LACBAO, Ernesto Dog-ah

Ernesto Lacbao was of the Kalanguya, an ethnic people living in the mountains that join the three provinces of Ifugao, Benguet and Nueva Vizcaya. The people lived simply, subsisting on rootcrops, vegetables, and some palay. They grew livestock like pig and chicken for food and for ritual use. Up to the mid-70s, the Kalanguya area was accessible only by foot and people had to hike to go to school, to the market or to visit relatives.

The Lacbao family lived in Tukucan, a barangay in the town of Tinoc in Ifugao. Ernesto grew up in these chilly and foggy fastnesses, with the tallest mountain in Luzon, Mount Pulag, always in his horizon. (The area lies so deep in the Cordillera ranges it is where the Japanese forces made their last stand during the Second World War.) With school a good distance away, Ernesto stopped schooling after the fourth grade and started to help in the family’s farming chores.

At 15, Ernesto (called Isko) married a Kankana-ey girl from Badayan, a Benguet village on the other side of the mountain. Following tradition, the marriage was arranged through a go-between (mungkalon). The bride, Lumina, was even younger at 12 years old. When they were married, the couple had previously seen each other only once at a village feast.

The couple settled in Pakawan, a small and sparsely-populated sitio of Tukucan, where they farmed, and had eight children. Living was a struggle, but the family flourished. They built a small house along an old Spanish trail, and hiking travelers often stopped by to rest and quench their thirst, or even stay the night, partaking of the plain fare offered by the Lacbaos.

HISTORY OF POLITICAL INVOLVEMENT

Into these surroundings came the New People’s Army in 1972 when it started to do political work among the Kalanguya. A team of four or five guerrillas would come in the evening, share a meal, and discuss with the local folk about national and local politics, urging the villagers to organize for an armed struggle that would eventually bring change in society and make life better for the poor.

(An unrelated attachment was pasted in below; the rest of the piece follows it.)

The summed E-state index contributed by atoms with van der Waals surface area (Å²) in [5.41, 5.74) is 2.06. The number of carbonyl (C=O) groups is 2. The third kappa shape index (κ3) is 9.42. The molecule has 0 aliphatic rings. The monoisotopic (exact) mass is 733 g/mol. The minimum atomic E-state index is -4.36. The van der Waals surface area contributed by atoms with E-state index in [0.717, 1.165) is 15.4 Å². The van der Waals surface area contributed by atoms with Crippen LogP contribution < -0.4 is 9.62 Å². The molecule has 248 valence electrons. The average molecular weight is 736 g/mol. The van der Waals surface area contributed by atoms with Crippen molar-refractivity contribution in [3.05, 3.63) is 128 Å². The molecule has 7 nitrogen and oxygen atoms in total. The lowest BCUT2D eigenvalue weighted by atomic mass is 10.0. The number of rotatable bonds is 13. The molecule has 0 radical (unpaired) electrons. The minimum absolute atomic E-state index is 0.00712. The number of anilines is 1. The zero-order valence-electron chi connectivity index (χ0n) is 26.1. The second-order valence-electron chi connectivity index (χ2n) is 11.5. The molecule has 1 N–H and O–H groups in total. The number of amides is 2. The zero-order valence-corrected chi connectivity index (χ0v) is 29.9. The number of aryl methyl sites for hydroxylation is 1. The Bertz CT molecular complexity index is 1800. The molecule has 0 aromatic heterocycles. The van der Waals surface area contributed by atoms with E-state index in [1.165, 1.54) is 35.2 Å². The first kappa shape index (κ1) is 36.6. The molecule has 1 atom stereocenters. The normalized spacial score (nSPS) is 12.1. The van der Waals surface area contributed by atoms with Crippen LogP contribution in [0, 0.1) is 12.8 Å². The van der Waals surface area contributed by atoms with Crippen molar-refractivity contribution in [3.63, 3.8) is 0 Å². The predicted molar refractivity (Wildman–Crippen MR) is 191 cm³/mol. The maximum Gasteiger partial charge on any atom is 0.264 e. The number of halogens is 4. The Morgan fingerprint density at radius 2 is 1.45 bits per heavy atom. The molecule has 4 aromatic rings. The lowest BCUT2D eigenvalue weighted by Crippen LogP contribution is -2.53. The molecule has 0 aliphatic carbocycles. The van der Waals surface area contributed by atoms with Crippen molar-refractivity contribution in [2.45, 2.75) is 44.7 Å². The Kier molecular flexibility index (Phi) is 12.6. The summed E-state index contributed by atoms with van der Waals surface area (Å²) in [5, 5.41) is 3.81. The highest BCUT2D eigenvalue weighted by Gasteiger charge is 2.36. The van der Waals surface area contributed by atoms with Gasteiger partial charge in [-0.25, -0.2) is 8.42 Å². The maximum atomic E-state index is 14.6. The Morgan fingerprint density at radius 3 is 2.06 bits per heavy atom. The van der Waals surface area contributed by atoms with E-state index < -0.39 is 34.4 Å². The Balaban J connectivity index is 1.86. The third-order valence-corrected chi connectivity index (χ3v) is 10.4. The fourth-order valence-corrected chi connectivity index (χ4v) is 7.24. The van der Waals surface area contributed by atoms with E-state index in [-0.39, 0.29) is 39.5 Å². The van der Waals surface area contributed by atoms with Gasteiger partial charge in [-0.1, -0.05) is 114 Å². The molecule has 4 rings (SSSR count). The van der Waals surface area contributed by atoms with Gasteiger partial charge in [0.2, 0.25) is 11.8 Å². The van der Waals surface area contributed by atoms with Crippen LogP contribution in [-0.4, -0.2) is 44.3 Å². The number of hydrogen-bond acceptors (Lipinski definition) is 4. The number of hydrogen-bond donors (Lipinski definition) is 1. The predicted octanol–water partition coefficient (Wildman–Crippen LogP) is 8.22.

Ernesto listened intently to these messages. Government to him was a hardly visible presence, notable only through the school. How could their life in the mountains be made better by taking up arms?

But suddenly, the government started making its presence strongly felt in Tukucan. Soldiers came raiding, looking for the guerrillas. They set up military detachments near the communities. The area was becoming militarized although no battles had yet erupted. Because the Lacbao house stood along the trail, it became a preferred stopover for both army and guerrilla troops. Ernesto was friendly with the NPA but he kept his peace whenever the soldiers were about.

Then in 1974, military authorities ordered all residents in the boundary regions to leave their communities and to camp near the military detachments. This was the “hamletting” policy that would later be implemented in other parts of the country, a move meant to deny the NPA its access to the population.

Around the military camp, people had to build makeshift houses, but with no ready source of food or water. In order to tend to their farms or to go anywhere else, they had to ask for permission from the military, and permission was not always easy to get. As a result, houses and farms became neglected. Those who fell sick received no medical attention. Worse, those who protested the evacuation were seen as rebel supporters or even rebels themselves. Soldiers resorted to roughing up the “noisy” ones. They arrested anyone found outside the camp without permission, beating them up to get information about the NPA movements.

The evacuation policy greatly alienated the military from the local people. People started comparing their predicament to the “bakwit” of the Japanese period. They even adopted the NPA term for the soldiers, Japanese (Hapon).